Jersey City shooting victims and suspects identified
The civilians killed in a prolonged shootout Tuesday in Jersey City have been identified as 32-year-old Mindy Ferenz, 49-year-old Miguel Douglas, and 24-year-old Moshe Deutsch. The suspects were identified as 47-year-old David N. Anderson and 50-year-old Francine Graham, who are also deceased, the attorney general of New Jersey announced Wednesday.
Detective Joseph Seals was also killed. He was a husband and a father of five, and Jersey City Mayor Steven Fulop called him a “true hero.”
New York City Mayor Bill De Blasio said Wednesday that Deutch was the son of a “well-known community leader in Williamsburg,” Brooklyn, and noted that Ferencz was also originally from Brooklyn.
Chai Lifeline, a non-profit organization that provides services to children suffering serious illnesses, posted about Deutch, who volunteered with the non-profit.
Jersey City Mayor Fulop said the shootout Tuesday was the result of a “targeted” attack on a kosher grocery store. CBS News correspondent Don Dahler reported the store is a central fixture to the Jewish Orthodox community that has been growing recently in Jersey City, which is across the Hudson River from New York City.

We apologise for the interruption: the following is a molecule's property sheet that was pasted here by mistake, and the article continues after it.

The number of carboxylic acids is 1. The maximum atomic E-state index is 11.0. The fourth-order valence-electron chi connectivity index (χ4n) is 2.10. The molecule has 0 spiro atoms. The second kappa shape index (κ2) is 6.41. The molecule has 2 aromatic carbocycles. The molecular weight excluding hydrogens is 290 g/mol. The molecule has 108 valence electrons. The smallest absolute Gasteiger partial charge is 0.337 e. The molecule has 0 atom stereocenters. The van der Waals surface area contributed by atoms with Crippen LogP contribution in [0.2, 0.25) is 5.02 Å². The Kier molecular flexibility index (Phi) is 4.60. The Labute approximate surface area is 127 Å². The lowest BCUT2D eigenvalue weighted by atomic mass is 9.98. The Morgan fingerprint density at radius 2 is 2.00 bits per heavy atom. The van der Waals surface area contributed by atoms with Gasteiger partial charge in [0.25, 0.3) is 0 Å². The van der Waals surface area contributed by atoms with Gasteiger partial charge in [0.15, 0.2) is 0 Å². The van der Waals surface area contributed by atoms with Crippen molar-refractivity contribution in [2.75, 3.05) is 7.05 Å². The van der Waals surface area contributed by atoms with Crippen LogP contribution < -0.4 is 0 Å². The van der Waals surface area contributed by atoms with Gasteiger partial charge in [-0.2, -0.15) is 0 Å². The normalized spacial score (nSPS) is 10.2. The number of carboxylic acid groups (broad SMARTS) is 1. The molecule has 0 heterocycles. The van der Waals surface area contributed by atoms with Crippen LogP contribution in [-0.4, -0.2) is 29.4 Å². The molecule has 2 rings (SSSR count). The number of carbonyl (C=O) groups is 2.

De Blasio said that as of Wednesday morning there were “no credible and specific threats against New York City,” despite the state of high alert and an increased police presence in Jewish neighborhoods. He called the incident a “premeditated anti-Semitic hate crime.”
“In other words, you can say it was an act of terror,” he said.
Mayor Steven Fulop, however, has refused to call the attack anti-Semitic, the Associated Press reported. And neither the state attorney general nor any other law enforcement authority confirmed the suspects had targeted Jews. City Public Safety Director James Shea has said there was no indication of terrorism.
De Blasio, however, said “there is a crisis of anti-semitism gripping this nation.”
“There is a crisis of anti-semitism in this city. It has continued to take on a more violent form all over this country, and now we have seen this extraordinary, extreme form of violence reach the doorstep of New York City. And we have to take that as a warning sign. We have to understand — as I’ve heard from many members of the Jewish community — that people are now living in constant fear,” he said.
The mayor also announced a new hate crime unit inside the New York City Police Department’s intelligence bureau called REME, which stands for racially and ethnically motivated extremism. The unit was started in early September after a succession of violent hate crimes nationwide over the summer, according to John Miller, deputy commissioner of intelligence and counterterrorism for the NYPD.
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